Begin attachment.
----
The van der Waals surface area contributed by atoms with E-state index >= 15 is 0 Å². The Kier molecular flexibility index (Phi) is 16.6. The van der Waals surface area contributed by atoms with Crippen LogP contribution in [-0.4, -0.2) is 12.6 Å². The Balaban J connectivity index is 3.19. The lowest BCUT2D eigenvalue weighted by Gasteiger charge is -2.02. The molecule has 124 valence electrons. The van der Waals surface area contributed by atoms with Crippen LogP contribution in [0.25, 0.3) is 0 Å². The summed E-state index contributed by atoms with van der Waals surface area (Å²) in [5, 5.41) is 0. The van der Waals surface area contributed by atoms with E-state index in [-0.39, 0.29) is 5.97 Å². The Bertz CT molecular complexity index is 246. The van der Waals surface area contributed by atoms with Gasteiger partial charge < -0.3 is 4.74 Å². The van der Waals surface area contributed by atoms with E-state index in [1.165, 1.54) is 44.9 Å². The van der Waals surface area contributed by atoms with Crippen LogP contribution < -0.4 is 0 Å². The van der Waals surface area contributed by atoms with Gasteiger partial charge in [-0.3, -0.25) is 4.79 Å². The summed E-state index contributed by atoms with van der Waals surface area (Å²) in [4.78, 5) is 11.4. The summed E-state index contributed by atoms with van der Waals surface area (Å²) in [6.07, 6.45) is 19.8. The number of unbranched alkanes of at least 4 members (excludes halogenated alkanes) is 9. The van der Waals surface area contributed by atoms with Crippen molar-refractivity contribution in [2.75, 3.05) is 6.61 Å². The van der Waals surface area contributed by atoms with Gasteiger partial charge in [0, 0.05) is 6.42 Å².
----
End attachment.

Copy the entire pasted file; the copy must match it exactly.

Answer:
The van der Waals surface area contributed by atoms with E-state index >= 15 is 0 Å². The Kier molecular flexibility index (Phi) is 16.6. The van der Waals surface area contributed by atoms with Crippen LogP contribution in [-0.4, -0.2) is 12.6 Å². The Balaban J connectivity index is 3.19. The lowest BCUT2D eigenvalue weighted by Gasteiger charge is -2.02. The molecule has 124 valence electrons. The van der Waals surface area contributed by atoms with Crippen LogP contribution in [0.25, 0.3) is 0 Å². The summed E-state index contributed by atoms with van der Waals surface area (Å²) in [5, 5.41) is 0. The van der Waals surface area contributed by atoms with E-state index in [-0.39, 0.29) is 5.97 Å². The Bertz CT molecular complexity index is 246. The van der Waals surface area contributed by atoms with Gasteiger partial charge < -0.3 is 4.74 Å². The van der Waals surface area contributed by atoms with E-state index in [1.165, 1.54) is 44.9 Å². The van der Waals surface area contributed by atoms with Crippen LogP contribution < -0.4 is 0 Å². The van der Waals surface area contributed by atoms with Gasteiger partial charge in [-0.3, -0.25) is 4.79 Å². The summed E-state index contributed by atoms with van der Waals surface area (Å²) in [4.78, 5) is 11.4. The summed E-state index contributed by atoms with van der Waals surface area (Å²) in [6.07, 6.45) is 19.8. The number of unbranched alkanes of at least 4 members (excludes halogenated alkanes) is 9. The van der Waals surface area contributed by atoms with Crippen molar-refractivity contribution in [2.75, 3.05) is 6.61 Å². The van der Waals surface area contributed by atoms with Gasteiger partial charge in [0, 0.05) is 6.42 Å².